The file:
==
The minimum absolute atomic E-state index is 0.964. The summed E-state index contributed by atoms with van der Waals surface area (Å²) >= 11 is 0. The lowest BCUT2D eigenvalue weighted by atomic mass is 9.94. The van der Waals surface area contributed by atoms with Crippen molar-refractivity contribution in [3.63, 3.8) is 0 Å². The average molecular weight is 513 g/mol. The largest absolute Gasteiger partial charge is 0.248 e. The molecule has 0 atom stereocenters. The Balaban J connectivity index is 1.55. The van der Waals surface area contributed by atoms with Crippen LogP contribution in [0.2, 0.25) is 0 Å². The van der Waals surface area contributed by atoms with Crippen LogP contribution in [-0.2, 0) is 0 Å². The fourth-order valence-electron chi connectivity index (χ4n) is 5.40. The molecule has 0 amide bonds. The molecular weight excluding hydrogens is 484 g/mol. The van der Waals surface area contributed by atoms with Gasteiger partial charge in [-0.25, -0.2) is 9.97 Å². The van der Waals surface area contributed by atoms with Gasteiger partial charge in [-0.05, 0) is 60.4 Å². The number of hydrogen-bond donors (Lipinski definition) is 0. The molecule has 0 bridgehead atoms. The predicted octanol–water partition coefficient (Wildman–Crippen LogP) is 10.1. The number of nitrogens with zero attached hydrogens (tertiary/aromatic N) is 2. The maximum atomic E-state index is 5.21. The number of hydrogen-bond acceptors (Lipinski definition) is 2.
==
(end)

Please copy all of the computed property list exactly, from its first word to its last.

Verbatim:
The minimum absolute atomic E-state index is 0.964. The summed E-state index contributed by atoms with van der Waals surface area (Å²) >= 11 is 0. The lowest BCUT2D eigenvalue weighted by atomic mass is 9.94. The van der Waals surface area contributed by atoms with Crippen molar-refractivity contribution in [3.63, 3.8) is 0 Å². The average molecular weight is 513 g/mol. The largest absolute Gasteiger partial charge is 0.248 e. The molecule has 0 atom stereocenters. The Balaban J connectivity index is 1.55. The van der Waals surface area contributed by atoms with Crippen LogP contribution in [0.2, 0.25) is 0 Å². The van der Waals surface area contributed by atoms with Crippen LogP contribution in [-0.2, 0) is 0 Å². The fourth-order valence-electron chi connectivity index (χ4n) is 5.40. The molecule has 0 amide bonds. The molecular weight excluding hydrogens is 484 g/mol. The van der Waals surface area contributed by atoms with Gasteiger partial charge in [-0.25, -0.2) is 9.97 Å². The van der Waals surface area contributed by atoms with Gasteiger partial charge in [-0.05, 0) is 60.4 Å². The number of hydrogen-bond donors (Lipinski definition) is 0. The molecule has 0 bridgehead atoms. The predicted octanol–water partition coefficient (Wildman–Crippen LogP) is 10.1. The number of nitrogens with zero attached hydrogens (tertiary/aromatic N) is 2. The maximum atomic E-state index is 5.21. The number of hydrogen-bond acceptors (Lipinski definition) is 2.